Name: Lee's Diner
Good looking, well-preserved structure. Side wall made into front wall extension in the 1980s. Located on the Lincoln Highway.
New ownership early 2010. Now serving Chinese food.
Name: Elmwood Diner
Reopened, April 2014, with new ownership that removed the original booths in a doltish attempt to make a 1940s diner look doo-wop.
Former Liberty Elm Diner. Closed in January, 2013, foreclosed and sold at auction for $90,000 in May, 2013. ...
|Route 9 Diner|
Name: Route 9 Diner
Installed as flagship diner of planned chain of Sit Down Diners, and second in the operation after purchase of existing diner in Danbury, Connecticut. Stunning retro design and generally popular, but it closed in early 2003. Reopened as Route 9 Diner i ...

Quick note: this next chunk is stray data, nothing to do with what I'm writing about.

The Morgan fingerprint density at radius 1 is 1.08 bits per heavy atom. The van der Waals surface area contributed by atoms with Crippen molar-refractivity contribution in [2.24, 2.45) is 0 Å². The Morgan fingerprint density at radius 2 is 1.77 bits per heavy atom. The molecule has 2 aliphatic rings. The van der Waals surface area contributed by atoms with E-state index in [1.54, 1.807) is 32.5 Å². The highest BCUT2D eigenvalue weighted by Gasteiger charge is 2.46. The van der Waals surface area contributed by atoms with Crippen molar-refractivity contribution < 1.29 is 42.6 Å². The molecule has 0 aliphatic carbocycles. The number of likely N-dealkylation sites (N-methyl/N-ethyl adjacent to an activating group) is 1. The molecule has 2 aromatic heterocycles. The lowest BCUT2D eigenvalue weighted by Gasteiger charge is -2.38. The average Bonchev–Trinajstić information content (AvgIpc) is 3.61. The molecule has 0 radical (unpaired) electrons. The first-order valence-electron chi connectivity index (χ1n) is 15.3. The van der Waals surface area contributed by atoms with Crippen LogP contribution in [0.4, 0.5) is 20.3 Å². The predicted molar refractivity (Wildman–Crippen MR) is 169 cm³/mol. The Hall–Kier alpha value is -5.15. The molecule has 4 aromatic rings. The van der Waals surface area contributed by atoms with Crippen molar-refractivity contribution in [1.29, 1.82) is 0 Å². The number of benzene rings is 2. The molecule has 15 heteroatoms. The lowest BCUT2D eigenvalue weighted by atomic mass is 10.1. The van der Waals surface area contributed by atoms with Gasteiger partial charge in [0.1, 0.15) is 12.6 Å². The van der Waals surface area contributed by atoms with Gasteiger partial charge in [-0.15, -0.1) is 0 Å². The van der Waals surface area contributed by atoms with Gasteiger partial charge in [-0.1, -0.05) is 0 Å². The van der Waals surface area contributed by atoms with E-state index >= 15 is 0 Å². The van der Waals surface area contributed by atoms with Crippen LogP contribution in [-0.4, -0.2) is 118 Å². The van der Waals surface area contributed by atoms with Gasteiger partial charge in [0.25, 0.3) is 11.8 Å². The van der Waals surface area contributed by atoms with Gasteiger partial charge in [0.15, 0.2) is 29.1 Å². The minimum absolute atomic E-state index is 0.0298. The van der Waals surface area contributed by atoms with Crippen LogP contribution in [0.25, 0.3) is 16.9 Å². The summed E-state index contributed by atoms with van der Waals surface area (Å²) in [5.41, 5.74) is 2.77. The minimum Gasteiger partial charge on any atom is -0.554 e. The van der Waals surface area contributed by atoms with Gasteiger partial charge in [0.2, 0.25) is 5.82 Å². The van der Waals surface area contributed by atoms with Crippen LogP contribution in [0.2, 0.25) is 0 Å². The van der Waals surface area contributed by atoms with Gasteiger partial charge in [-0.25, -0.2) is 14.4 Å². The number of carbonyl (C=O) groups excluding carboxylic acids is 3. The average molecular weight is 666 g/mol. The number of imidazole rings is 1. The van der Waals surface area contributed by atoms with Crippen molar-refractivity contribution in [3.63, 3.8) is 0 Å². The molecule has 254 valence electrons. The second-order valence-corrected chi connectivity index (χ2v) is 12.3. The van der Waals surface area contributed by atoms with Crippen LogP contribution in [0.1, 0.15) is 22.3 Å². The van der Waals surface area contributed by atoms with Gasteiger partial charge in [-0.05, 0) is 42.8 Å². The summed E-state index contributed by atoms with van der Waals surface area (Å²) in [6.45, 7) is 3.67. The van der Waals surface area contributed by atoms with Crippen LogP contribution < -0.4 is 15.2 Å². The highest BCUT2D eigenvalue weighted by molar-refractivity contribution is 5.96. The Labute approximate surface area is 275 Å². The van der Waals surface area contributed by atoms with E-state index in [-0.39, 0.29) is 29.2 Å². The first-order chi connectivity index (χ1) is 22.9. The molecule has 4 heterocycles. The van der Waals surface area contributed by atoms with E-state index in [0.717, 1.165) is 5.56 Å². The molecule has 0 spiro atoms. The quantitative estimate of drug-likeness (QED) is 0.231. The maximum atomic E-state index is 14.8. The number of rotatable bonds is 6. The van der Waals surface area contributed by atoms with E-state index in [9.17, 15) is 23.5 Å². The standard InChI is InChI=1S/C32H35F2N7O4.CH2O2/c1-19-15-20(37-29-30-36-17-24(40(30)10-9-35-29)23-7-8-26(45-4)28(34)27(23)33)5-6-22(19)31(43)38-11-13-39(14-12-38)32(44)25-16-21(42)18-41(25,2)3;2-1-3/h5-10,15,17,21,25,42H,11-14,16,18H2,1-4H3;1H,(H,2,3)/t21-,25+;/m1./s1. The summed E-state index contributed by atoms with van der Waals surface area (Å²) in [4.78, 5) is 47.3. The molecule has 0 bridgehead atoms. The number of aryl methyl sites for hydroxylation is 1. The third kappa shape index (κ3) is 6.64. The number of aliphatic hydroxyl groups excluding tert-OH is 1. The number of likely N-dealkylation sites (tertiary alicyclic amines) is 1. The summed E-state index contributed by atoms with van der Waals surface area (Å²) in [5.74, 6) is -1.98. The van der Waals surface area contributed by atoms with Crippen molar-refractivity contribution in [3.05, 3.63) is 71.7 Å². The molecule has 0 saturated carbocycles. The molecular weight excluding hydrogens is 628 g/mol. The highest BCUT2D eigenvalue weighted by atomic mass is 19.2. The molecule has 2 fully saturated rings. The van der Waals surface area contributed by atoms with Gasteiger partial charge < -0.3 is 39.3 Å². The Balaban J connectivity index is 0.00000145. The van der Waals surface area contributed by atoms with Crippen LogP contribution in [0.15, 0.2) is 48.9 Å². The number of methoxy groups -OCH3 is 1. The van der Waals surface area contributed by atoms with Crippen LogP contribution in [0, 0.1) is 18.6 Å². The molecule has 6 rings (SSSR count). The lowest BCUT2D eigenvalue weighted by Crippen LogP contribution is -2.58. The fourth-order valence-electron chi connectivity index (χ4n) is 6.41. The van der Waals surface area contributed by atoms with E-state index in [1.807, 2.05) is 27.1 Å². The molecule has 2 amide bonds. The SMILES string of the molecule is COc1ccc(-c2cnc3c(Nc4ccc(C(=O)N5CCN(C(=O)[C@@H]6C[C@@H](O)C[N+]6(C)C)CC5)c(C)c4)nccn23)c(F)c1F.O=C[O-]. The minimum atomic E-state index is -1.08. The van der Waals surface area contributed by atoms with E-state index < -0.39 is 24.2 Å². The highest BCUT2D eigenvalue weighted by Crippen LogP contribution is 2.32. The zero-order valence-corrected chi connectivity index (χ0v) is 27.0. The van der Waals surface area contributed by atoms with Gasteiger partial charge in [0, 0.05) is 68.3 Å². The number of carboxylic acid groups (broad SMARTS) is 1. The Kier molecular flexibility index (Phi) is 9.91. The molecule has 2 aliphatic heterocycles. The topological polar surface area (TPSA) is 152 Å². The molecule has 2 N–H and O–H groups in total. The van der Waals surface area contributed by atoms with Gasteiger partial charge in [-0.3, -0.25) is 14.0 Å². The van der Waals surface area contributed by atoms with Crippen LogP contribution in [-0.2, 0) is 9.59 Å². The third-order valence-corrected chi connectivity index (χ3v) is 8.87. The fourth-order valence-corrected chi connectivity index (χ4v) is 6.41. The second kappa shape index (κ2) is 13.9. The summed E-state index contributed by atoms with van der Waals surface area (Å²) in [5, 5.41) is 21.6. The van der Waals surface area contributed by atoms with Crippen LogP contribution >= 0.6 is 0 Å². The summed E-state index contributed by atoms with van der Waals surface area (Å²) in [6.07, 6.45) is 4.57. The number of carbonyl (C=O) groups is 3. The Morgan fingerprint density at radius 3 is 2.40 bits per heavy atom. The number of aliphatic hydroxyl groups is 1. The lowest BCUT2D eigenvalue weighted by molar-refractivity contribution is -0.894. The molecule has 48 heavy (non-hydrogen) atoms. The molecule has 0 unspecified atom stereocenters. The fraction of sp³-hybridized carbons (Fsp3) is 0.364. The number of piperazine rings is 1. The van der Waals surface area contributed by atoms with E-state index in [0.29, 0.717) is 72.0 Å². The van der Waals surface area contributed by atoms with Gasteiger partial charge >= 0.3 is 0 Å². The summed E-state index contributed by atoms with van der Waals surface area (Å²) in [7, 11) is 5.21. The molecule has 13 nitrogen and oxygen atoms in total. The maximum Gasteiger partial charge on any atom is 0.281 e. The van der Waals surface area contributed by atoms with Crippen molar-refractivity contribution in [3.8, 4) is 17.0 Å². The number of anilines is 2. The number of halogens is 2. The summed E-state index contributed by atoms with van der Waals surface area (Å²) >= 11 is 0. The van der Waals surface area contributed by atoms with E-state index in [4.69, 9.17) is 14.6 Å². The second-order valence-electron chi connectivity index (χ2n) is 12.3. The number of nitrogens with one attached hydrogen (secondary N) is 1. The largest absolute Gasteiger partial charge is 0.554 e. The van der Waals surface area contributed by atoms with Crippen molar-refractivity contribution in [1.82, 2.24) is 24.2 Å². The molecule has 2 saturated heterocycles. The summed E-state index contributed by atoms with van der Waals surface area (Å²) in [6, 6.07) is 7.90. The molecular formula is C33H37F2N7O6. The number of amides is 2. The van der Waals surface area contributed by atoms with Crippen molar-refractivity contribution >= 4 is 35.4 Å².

The Philadelphia Inquirer ran a feature last Friday about people who want to bring back the "victory garden," and put them in their front yards. The idea of replacing lawns with vegetables could be considered downright subversive in some communities, but it makes complete sense to us. In fact, we do it. This year, I turned over a small patch of turf between my driveway and my property line and planted four tomato vines. It had more to do with the amount of sun it gets there than any statement I wanted to make, but in my thinking, anything that shrinks the amount of grass I have to mow (with my vintage push-reel mower), the better. The subject of the Inquirer's story, Roger Doiron, told the reporter, "People are starting to rethink what a healthy landscape looks like. It's not the TruGreen chemical lawn anymore. It's a landscape that's more multipurpose, that combines beauty and utility." Right on, brother. I don't water my lawn. I don't fertilize it. It's loaded with crabgrass and the occasional dandelion, but it's green and it doesn't otherwise cost me anything to maintain. I can spend that money on other things, like my daughter's future. My garden, on the other hand, just provided me with enough tomatoes for a huge batch of chili, dozens of sandwiches, and other meals with plenty left over to share with my neighbors -- and with the other critters in residence.